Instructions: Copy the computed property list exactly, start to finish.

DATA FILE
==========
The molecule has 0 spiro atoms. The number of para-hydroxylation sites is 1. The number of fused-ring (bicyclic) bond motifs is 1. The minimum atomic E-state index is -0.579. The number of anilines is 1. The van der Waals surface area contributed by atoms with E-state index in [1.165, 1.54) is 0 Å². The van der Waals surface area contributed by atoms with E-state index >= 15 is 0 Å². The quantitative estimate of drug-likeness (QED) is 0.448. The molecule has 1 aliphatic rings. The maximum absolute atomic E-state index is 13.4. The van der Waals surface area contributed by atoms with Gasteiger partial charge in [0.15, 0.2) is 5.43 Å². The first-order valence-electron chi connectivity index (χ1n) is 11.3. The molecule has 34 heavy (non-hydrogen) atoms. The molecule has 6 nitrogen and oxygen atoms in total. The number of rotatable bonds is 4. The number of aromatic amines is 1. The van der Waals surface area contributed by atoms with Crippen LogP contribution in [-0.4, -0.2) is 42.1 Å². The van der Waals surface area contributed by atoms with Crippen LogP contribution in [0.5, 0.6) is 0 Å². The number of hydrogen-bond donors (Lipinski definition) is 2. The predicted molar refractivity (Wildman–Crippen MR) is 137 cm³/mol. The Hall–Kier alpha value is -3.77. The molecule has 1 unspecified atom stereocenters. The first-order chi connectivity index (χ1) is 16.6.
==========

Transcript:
The molecule has 0 spiro atoms. The number of para-hydroxylation sites is 1. The number of fused-ring (bicyclic) bond motifs is 1. The minimum atomic E-state index is -0.579. The number of anilines is 1. The van der Waals surface area contributed by atoms with E-state index in [1.165, 1.54) is 0 Å². The van der Waals surface area contributed by atoms with E-state index >= 15 is 0 Å². The quantitative estimate of drug-likeness (QED) is 0.448. The molecule has 1 aliphatic rings. The maximum absolute atomic E-state index is 13.4. The van der Waals surface area contributed by atoms with Gasteiger partial charge in [0.15, 0.2) is 5.43 Å². The first-order valence-electron chi connectivity index (χ1n) is 11.3. The molecule has 34 heavy (non-hydrogen) atoms. The molecule has 6 nitrogen and oxygen atoms in total. The number of rotatable bonds is 4. The number of aromatic amines is 1. The van der Waals surface area contributed by atoms with Crippen LogP contribution in [-0.4, -0.2) is 42.1 Å². The van der Waals surface area contributed by atoms with Crippen LogP contribution in [0.5, 0.6) is 0 Å². The number of hydrogen-bond donors (Lipinski definition) is 2. The predicted molar refractivity (Wildman–Crippen MR) is 137 cm³/mol. The Hall–Kier alpha value is -3.77. The molecule has 1 unspecified atom stereocenters. The first-order chi connectivity index (χ1) is 16.6.